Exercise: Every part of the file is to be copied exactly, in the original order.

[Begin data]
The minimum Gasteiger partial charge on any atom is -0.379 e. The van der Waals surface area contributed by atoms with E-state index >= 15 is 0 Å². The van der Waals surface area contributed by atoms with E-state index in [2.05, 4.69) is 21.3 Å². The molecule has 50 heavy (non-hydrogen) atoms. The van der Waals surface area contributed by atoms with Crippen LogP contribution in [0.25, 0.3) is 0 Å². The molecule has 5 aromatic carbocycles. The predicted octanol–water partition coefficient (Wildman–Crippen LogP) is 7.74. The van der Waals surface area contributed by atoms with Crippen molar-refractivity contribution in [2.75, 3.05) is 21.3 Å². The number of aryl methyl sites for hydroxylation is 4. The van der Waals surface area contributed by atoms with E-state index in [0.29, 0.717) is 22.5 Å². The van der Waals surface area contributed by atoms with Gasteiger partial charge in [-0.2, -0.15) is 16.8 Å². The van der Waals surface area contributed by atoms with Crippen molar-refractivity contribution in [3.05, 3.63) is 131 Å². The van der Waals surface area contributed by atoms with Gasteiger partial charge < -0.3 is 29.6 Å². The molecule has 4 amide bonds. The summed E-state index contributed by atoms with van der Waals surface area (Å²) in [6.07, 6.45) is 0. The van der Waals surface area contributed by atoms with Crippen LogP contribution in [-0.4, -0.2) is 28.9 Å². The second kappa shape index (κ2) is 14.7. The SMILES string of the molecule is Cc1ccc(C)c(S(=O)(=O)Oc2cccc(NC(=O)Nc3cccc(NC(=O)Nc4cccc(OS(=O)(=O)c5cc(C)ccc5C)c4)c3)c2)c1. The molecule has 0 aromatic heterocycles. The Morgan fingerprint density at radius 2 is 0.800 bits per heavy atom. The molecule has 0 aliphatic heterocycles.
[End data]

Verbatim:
The minimum Gasteiger partial charge on any atom is -0.379 e. The van der Waals surface area contributed by atoms with E-state index >= 15 is 0 Å². The van der Waals surface area contributed by atoms with E-state index in [2.05, 4.69) is 21.3 Å². The molecule has 50 heavy (non-hydrogen) atoms. The van der Waals surface area contributed by atoms with Crippen LogP contribution in [0.25, 0.3) is 0 Å². The molecule has 5 aromatic carbocycles. The predicted octanol–water partition coefficient (Wildman–Crippen LogP) is 7.74. The van der Waals surface area contributed by atoms with Crippen molar-refractivity contribution in [2.75, 3.05) is 21.3 Å². The number of aryl methyl sites for hydroxylation is 4. The van der Waals surface area contributed by atoms with E-state index in [0.29, 0.717) is 22.5 Å². The van der Waals surface area contributed by atoms with Gasteiger partial charge in [-0.2, -0.15) is 16.8 Å². The van der Waals surface area contributed by atoms with Crippen molar-refractivity contribution in [3.05, 3.63) is 131 Å². The van der Waals surface area contributed by atoms with Gasteiger partial charge < -0.3 is 29.6 Å². The molecule has 4 amide bonds. The summed E-state index contributed by atoms with van der Waals surface area (Å²) in [6.07, 6.45) is 0. The van der Waals surface area contributed by atoms with Crippen LogP contribution in [-0.4, -0.2) is 28.9 Å². The second kappa shape index (κ2) is 14.7. The SMILES string of the molecule is Cc1ccc(C)c(S(=O)(=O)Oc2cccc(NC(=O)Nc3cccc(NC(=O)Nc4cccc(OS(=O)(=O)c5cc(C)ccc5C)c4)c3)c2)c1. The molecule has 0 aromatic heterocycles. The Morgan fingerprint density at radius 2 is 0.800 bits per heavy atom. The molecule has 0 aliphatic heterocycles.